This innovative and exciting six-week free online course will allow participants to explore the wide range of vectors and the diseases they transmit and learn about traditional and modern vector control. The course will cover state of the art vector control and importantly, participants will also learn about the suitability of vector control practices in the world today.
Using videos, presentations, articles and discussions, participants will hear from a wide range of world-leading experts from around the world, and across disciplines including epidemiology, entomology, vector biology, social science and health systems.
The course is specifically designed for anyone with an interest in vector borne diseases and public health. We particularly encourage those working in global and public health to enroll; including government stakeholders, health workers, those working on vector control programmes, vector researchers and industry employees.
“We are thrilled to launch this exciting new course on controlling vector borne diseases in partnership with IVCC and the Liverpool School of Tropical Medicine. As the COVID-19 pandemic continues to disrupt national vector control programs, it is critically important that education and training in coordinating effective vector control practices happens at a community level and this free course will help to achieve this.”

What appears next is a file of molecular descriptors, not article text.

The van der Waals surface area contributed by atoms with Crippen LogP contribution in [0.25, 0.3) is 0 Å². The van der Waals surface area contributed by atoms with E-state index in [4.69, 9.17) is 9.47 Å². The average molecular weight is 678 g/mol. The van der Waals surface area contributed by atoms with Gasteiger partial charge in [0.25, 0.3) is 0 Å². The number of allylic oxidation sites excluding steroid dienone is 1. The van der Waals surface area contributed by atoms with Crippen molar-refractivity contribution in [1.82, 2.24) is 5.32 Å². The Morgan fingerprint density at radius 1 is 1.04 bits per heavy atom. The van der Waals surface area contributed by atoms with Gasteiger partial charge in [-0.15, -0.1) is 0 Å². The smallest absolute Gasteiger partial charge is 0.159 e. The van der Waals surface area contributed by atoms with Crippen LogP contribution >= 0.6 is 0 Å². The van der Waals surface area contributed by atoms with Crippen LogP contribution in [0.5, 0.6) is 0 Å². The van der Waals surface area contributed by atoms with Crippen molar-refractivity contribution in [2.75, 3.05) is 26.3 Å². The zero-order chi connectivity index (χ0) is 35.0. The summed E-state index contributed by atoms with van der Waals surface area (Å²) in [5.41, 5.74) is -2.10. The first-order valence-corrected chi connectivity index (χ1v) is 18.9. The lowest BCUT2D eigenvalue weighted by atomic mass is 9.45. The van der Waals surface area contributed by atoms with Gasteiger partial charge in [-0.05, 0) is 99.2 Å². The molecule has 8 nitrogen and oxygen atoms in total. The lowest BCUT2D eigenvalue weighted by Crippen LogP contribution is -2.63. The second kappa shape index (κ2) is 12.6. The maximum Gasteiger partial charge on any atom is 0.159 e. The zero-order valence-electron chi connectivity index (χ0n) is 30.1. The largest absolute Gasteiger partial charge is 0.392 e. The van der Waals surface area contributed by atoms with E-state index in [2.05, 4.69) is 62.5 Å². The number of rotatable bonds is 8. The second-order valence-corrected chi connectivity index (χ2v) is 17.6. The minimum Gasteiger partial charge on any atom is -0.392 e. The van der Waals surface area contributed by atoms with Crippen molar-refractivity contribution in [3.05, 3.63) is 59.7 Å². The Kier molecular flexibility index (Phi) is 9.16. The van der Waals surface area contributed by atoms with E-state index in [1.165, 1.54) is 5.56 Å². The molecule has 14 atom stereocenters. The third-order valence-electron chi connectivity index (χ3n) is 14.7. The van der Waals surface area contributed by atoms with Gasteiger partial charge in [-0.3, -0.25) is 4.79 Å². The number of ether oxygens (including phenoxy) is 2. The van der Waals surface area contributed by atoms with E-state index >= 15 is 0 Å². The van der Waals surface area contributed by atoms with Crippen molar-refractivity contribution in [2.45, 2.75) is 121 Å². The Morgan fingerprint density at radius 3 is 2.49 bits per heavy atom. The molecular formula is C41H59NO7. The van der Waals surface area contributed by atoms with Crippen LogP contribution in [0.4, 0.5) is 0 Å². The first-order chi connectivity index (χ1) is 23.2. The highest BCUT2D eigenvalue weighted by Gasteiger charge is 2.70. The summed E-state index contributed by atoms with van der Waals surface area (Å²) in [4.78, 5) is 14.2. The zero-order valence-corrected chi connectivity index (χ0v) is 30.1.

Professor James Logan, LSHTM, lead educator for this course.
“IVCC is delighted to have supported the development of this MOOC. Vector control has proven to be a critical intervention in the fight against malaria. This MOOC will help anyone with an interest in vector control learn not just the history of vector control but also the advances being made by organisations like IVCC to bring to market novel vector control interventions to address the growing threat of insecticide resistance.”
Nick Hamon, CEO, IVCC
“LSTM is delighted to have partnered with IVCC and LSHTM to put together this course. Online learning has proved itself to be extremely important during the current situation, especially for those that are unable to attend courses in person, so the MOOC opens the doors and gives access to those who wouldn’t normally have it. Vector control has been critical to the reduction of malaria cases in recent decades and increasing the capacity of vector control now, particularly given the backdrop of programmes being interrupted by COVID and the issue of insecticide resistance, has never been more vital.”
Dr Michael Coleman, LSTM
The MOOC, which will officially launch on Monday 21st September, is open for free enrollment on the FutureLearn site via this link.